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GE to Congress: It’s your fault we’re moving 500 jobs abroad

Fight over controversial Ex-Im bank back in spotlight

General Electric is moving 500 U.S. jobs overseas and it blames Ex-Im failure in Congress.

General Electric has stepped up the pressure on Washington lawmakers who are opposed to a government-run loan agency the giant U.S. conglomerate supports. GE on Tuesday said it was moving 500 American jobs overseas because of the expiration of the U.S. Export Import Bank.

The Fairfield, Conn.-based company said it was “left with no choice” but to move the jobs because Congress has failed to reauthorize the bank. Ex-Im, as it’s known, provided loans or guarantees to American companies that sell expensive goods such as airliners and jet engines to customers all over the world.

GE said it will shift the jobs from locations in New York, Texas, South Carolina and Maine. New employees will be hired by the company in France, Hungary and China.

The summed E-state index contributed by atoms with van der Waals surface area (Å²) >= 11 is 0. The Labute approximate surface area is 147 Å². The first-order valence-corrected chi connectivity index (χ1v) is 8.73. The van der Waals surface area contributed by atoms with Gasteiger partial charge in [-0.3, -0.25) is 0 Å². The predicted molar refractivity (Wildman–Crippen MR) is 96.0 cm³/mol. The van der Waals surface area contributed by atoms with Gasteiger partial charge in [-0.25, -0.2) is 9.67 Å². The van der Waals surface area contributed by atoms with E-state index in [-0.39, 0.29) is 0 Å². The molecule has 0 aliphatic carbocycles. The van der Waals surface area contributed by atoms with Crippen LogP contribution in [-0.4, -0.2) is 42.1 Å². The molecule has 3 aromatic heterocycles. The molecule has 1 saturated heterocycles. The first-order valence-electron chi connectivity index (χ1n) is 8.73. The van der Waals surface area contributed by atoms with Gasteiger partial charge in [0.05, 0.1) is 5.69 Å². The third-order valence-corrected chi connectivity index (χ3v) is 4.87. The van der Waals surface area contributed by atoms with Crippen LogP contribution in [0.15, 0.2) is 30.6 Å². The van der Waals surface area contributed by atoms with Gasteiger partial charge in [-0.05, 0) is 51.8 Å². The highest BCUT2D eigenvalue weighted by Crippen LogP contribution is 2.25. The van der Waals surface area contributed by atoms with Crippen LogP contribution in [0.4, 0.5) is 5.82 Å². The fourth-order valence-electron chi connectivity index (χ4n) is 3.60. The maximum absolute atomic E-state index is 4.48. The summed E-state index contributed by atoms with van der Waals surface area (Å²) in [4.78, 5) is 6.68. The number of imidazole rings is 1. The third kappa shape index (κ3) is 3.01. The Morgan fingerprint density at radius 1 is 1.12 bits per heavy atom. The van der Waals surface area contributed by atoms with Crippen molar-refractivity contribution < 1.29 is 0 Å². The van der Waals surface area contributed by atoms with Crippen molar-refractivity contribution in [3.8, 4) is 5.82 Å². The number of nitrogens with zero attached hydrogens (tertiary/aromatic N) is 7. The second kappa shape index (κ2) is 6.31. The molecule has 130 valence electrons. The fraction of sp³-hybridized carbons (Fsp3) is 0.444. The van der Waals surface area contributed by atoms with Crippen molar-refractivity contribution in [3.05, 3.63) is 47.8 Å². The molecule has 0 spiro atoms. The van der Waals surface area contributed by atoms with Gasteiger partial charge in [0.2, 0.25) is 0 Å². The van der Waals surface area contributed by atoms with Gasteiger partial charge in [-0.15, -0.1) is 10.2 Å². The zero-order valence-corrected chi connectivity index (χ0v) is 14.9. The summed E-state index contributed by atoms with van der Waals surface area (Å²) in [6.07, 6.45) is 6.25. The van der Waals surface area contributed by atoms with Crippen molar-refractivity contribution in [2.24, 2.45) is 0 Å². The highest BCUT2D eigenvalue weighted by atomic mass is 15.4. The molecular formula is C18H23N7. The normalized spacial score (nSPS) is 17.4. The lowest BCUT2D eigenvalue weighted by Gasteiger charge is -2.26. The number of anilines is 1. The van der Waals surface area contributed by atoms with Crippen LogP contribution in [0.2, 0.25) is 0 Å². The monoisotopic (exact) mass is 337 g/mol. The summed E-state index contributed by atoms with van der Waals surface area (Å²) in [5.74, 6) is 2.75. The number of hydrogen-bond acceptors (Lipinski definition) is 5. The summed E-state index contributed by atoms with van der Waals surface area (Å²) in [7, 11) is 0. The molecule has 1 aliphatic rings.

“In a competitive world, we are left with no choice but to invest in non-U.S. manufacturing and move production to countries that support high-tech exporters,” said John Rice, GE’s vice chairman.

The company asserted that many foreign customers are unable to buy its products unless they get credit guarantees typically provided by government agencies. With the Ex-Im bank in limbo, American companies complain that the U.S. is the only large country without an export-financing government agency.

A band of mostly younger Republicans in Congress have fought a yearlong battle to try to kill off the bank, arguing that it’s a form of corporate “welfare” that mostly benefits just a handful of companies such as GE GE, -1.36% .

Backers of the bank point out that it makes money and they argue that it supports thousands of American jobs.

Earlier this summer the charter of the Ex-Im bank was allowed to expire. Although the Senate wants to reauthorize the bank, the GOP-led House has refused to go along so far.

To express their displeasure, GE and Boeing have reduced or eliminated donations to conservative lawmakers who they have supported in the past. Whether their pressure tactics work remains to be seen. Ex-Im is little known to the broader public, leaving the fight in the hands of Washington insiders.

Asked about GE’s decision, White House spokesman Josh Earnest said: “Republicans are killing quite a few jobs on their own.” The White House, constantly attacked by Republicans for what they call job-killing policies, supports the Ex-Im Bank.